Searching the Internet: Handy Tips and Search Engines

Using the Internet to Search for Information

Be smart.  Make your life easy.  Follow these five tips to maximise your efficiency when searching the web!

  • First: Read the on-line help.
  • Second: Devise a strategy before you search. Define your topic and choose your keywords.
  • Third:  Use search operators. “And” “or” “+”… use of these often increases the chance of success of your search.
  • Fourth: Be specific.
  • Fifth:  Refine your search. Don’t give up if your first search seems fruitless. Pick up on additional keywords and include them in future searches to narrow your focus.

There are a number of sites available to help you refine your search strategies and techniques.  Of note are:

  1. NoodleTools: Choose the Best Search for Your Information Need
  2. Four NETS for Better Searching

Consider this above no more than a starting point for your inquiries… The world is at your doorstep when you use the internet as a research tool.

A few quick tips follow.  Remember, if in doubt, always apply the CARRDSS Test!

  1. Use mainstream search engines (like the ones accessible below).
  2. Academic (often, but not always, have edu in their URL) and government websites (i.e. for Canada and for Ontario) are generally pretty reliable sources of information.
  3. Academic journals (i.e. The Journal of Geography) and/or Institutional Magazines (i.e. Canadian Geographic) are generally pretty reliable sources of information.
  4. Mainstream magazines like MacLeans and or major newspapers (i.e. The Toronto Star or The New York Times) are generally pretty reliable sources of information.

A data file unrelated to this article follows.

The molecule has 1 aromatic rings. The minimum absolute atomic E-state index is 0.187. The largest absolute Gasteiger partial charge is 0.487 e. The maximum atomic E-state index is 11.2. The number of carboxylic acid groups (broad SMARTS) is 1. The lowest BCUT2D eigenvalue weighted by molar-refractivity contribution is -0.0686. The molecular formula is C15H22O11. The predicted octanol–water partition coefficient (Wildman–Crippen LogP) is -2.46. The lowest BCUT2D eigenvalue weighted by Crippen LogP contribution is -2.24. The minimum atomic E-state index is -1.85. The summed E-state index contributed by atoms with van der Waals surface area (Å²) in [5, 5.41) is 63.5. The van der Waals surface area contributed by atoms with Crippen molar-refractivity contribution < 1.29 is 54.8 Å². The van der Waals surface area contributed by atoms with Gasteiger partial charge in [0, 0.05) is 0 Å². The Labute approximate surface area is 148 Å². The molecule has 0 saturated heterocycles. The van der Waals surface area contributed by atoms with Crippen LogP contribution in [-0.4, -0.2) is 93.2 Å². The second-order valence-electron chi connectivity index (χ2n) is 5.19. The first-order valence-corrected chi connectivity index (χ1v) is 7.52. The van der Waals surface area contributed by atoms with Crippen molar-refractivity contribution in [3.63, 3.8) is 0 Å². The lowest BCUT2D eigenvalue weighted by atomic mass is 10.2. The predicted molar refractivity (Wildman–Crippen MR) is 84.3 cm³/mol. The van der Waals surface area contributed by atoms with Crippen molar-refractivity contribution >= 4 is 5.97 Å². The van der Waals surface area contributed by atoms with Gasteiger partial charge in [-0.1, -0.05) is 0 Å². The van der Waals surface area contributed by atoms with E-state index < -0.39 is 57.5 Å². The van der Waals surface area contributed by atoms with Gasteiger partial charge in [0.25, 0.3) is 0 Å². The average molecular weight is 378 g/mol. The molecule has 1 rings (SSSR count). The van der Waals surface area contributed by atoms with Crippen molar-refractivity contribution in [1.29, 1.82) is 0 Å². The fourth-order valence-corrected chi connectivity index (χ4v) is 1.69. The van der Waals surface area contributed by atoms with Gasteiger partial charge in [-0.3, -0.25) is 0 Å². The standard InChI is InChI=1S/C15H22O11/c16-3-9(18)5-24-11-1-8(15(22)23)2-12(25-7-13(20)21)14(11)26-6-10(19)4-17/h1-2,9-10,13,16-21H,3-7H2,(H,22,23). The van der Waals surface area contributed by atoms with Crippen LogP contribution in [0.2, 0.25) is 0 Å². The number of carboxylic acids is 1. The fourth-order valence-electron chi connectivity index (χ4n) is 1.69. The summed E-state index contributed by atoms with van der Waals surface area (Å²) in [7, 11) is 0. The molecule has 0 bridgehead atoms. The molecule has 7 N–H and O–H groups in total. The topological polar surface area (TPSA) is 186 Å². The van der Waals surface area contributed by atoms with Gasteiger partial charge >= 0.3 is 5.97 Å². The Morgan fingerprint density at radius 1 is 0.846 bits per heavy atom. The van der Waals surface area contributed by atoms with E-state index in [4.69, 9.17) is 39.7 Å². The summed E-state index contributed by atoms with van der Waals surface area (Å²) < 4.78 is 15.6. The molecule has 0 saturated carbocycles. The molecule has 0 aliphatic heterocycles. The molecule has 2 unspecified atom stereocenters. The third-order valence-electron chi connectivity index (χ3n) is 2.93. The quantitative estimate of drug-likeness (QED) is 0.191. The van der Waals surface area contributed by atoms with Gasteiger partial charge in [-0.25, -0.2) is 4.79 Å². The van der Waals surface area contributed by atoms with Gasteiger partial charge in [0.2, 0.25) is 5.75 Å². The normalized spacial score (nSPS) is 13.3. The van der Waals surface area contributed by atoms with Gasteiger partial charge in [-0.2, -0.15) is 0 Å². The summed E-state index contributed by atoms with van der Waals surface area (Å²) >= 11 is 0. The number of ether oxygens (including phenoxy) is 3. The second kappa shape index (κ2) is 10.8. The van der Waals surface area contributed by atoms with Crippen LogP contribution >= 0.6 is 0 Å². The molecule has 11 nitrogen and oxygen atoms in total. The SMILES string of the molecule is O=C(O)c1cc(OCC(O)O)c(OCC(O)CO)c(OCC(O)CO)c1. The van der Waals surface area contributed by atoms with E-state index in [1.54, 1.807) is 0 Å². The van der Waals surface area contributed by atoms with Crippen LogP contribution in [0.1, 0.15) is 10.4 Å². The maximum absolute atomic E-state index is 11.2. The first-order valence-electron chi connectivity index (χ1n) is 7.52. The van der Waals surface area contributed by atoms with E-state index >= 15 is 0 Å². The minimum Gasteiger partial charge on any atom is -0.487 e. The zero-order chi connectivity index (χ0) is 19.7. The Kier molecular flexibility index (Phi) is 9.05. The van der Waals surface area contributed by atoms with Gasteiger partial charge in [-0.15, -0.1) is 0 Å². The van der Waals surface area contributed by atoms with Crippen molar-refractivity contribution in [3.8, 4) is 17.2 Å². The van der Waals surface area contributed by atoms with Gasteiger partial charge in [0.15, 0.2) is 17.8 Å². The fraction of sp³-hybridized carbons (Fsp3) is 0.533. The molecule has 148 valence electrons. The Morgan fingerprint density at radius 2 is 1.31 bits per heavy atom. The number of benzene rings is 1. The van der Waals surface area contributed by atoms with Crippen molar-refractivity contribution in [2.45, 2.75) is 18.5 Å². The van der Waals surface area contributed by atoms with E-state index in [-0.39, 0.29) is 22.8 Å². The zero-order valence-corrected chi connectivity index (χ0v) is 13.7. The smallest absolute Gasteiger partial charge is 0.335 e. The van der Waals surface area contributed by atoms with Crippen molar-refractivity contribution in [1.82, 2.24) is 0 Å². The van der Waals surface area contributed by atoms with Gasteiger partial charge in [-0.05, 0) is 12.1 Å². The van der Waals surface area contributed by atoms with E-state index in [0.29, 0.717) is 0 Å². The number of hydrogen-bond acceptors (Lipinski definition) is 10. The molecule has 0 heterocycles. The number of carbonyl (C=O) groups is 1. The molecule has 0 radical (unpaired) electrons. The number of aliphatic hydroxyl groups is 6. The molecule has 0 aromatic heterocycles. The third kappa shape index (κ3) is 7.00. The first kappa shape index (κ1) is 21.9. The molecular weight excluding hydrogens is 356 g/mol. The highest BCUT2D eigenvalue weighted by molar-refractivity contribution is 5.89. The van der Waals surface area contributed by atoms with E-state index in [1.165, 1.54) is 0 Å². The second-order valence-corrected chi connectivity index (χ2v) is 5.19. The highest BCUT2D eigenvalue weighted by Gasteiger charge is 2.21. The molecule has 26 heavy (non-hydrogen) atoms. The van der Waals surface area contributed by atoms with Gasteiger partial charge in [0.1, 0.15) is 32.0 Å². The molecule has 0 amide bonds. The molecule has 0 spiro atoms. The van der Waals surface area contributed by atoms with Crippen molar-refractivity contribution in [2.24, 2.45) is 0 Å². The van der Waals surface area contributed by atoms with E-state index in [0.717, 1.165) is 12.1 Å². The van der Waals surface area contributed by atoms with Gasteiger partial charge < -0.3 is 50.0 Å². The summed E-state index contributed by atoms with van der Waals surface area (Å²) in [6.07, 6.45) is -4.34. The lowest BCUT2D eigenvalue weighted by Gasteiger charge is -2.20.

5. Look for duplication. Find an independent second source for the material.
  6. Generally avoid personal websites… and or those from special interest and lobby groups. If you do use material from these sources, recognise their inherent bias.

However, as with all commercial ventures (and that is what the internet has become) it is always a matter of buyer beware. Not all websites are created equally. Indeed, there is as much misinformation on the web as valid information. Your job is to learn how to separate the good from the not so good (even the bad).  That is to say you must learn how to assess the quality of the information that you find and sift out the good information. Visit Evaluating Sources (from the drop down menu) for more information.

Search Engines

Web 2.0 Search Engines

The Top 100 Alternative Search Engines

Clustering Search Engines

Sweet Search

Free On-Line eBooks
Project Gutenberg
Project Gutenberg Canada
Google Books

Specialised Search Engines

Best of History Websites
History on the Web
Research Resources for the Social Sciences
The Virtual Religion Index
Meta-Encyclopedia of Philosophy
Internet Movie Database
Encyclopedia of Television
Internet Broadway Database

Other Useful Sites or Sources

SearchReSearch (A blog about search, search skills, teaching search, learning how to search, learning how to use Google effectively, learning how to do research. It also covers a good deal of sensemaking and information foraging.)

Etobicoke School of the Arts Library
From the ESA Library website…

  • On-line Databases
  • Images and Media
  • TDSB Student Research Guide (Research Toolkit > Research Success @ Your Library)
    Refer particularly to Stage 2: Accessing Resources, Pages 23, 24, 29


Please advise if any of the links breakdown (as is frequently the case with the internet!)